After a series of tumultuous events in my life, I found it really hard to relate to the problems my friends had.
We’d have conversations, and they would be freaking out about problems that seemed mundane and petty to me.
But to them, they weren’t insignificant or petty problems.
In fact, their problems mattered to them just as much as my problems mattered to me.
Dismissing their issues would make them feel horrible and I would become a bad friend who they resented or didn’t feel safe confiding in.
It’s important to recognize other people’s problems within their context.
Take the time to listen and discuss the issues your partner is facing in their life. Don’t minimize or belittle them for how they feel. It’s okay to use your own experiences as a framework to display solutions that helped you cope and overcome obstacles, but don’t weaponize this to make your partner feel small or insignificant.
I promise you that your partner will appreciate the fact that you showed compassion and care for their problems, even if they weren’t remotely as serious as yours.
Related article: 8 Reasons why people stay in bad marriages
4. Be forgiving
Forgiveness sounds like an easy action, but when you’ve been hurt by someone you love, it can be hard to fully let go of the pain.
Your partner is going to make mistakes from time to time.
Some days, they’re going to grate on your nerves or say something that rubs you the wrong way.
It’s easy to become intolerant of small mishaps and mistakes when you’re in a serious relationship like marriage.
It’s even easier to bicker and argue your point, but in a relationship, you have to focus on winning as a team, not as an individual.
Provide the safety and freedom for your partner to be a fallible person without being reprimanded or fought with whenever they mess up.
When they apologize and mean it, practice forgiveness.
Don’t hold their flaws and imperfections over them.
Let it go when you decide to forgive and keep growing as a team.
When you give your partner the time and space to learn more about the relationship and how to show up more lovingly, they’ll be inspired to do better and to be with you.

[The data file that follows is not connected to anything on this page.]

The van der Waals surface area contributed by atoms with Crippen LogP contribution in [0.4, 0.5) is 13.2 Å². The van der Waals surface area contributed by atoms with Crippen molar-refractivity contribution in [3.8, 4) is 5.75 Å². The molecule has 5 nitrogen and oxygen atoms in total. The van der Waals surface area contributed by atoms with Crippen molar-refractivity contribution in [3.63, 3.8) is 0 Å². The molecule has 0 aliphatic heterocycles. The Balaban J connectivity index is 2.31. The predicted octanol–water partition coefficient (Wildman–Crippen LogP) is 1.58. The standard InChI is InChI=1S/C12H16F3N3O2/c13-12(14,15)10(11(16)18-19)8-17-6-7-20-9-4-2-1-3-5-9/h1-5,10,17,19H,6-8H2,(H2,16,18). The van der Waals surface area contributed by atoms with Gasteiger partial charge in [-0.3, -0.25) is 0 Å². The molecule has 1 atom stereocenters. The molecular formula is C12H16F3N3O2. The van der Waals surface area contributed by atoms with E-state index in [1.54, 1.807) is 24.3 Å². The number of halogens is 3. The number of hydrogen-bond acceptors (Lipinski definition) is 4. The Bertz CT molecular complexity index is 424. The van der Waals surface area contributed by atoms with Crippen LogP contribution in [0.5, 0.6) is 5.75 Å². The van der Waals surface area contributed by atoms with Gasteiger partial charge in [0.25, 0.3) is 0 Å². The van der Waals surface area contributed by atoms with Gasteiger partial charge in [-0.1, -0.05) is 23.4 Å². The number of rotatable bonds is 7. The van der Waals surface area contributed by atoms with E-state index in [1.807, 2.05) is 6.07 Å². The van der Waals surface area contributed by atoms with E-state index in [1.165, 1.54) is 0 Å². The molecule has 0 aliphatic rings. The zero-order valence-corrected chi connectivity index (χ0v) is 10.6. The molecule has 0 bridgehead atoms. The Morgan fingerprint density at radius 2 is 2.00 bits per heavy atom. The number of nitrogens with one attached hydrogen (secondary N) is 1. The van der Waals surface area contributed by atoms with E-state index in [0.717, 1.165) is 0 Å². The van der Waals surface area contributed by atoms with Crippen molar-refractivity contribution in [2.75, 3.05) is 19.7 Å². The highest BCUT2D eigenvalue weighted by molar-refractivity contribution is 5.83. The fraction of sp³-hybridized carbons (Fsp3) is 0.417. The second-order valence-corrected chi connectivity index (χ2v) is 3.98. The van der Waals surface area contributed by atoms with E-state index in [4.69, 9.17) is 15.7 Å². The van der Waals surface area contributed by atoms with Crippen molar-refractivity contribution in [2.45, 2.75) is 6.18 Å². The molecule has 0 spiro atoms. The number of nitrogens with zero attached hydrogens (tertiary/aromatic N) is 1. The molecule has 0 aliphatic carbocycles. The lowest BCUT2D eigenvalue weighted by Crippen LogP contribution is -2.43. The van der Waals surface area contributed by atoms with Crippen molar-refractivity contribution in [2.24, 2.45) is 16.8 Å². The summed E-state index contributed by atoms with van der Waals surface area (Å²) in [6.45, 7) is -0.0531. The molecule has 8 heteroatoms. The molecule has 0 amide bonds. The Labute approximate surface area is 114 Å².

This is one of the ways to have more compassion in a relationship.
5. Be gracious with your words
Recently, I was helping my mother and sister film a video for their website, and I was giving instructions to them from time to time.
Upon watching the footage, I was horrified by the way in which I gave instructions.
I sounded impatient, obnoxious, and arrogant at times.
Believe me when I tell you that I was embarrassed and appalled because I didn’t think that I came across this way.
Oftentimes, we underplay the extent of our own expressions, verbally or visually.
I realize that my family wasn’t highly sensitive; I was just conducting myself rudely and obnoxiously.
Nowadays, I make an extra effort to speak softer, calmer, slower, and kinder because I don’t want my loved ones to feel disrespected or unfairly criticized.
How you say something certainly matters as much as what you say.
Whether you’re giving advice, providing constructive criticism, or having a disagreement, be conscious of how you are speaking to your partner.
If you can continue to be kind, considerate, patient, and generous with your words, you’ll have a much better relationship than a lot of people out there.
6. Be a voice of reason
I don’t know about you, but I hate to see people pity me.
There are times when I’m suffering, and it’s obvious that I could benefit from being comforted. But there are other times when my suffering or desire for comfort is counterproductive to my long-term well-being.
In my rational state, I would not espouse for my loved ones to enable me during these moments of self-sabotage or victimhood.
What I actually want is for them to be logical, practical, and professional with me. What do I mean by this? Let me explain.
I find it compassionate when my loved ones tell me what I need to hear and not what I want to hear.
Rather than enable my victim mindset, tell me what I need to hear to get out of that mindset so that I can honor my real values and morals. I may not like what you have to say at the moment, but I’ll certainly reflect on it.
I would rather be annoyed but reflective than pacified while I self-destruct.
At least in the former case, I have a chance to do what’s right rather than what’s easy, which causes me ongoing dissatisfaction in the future.
I like to feel that my partner is able to prioritize our wellbeing by being rational and level-headed with me when I’m incapable of it.
I find it to be extremely compassionate, as long as they are considerate in how they communicate with me.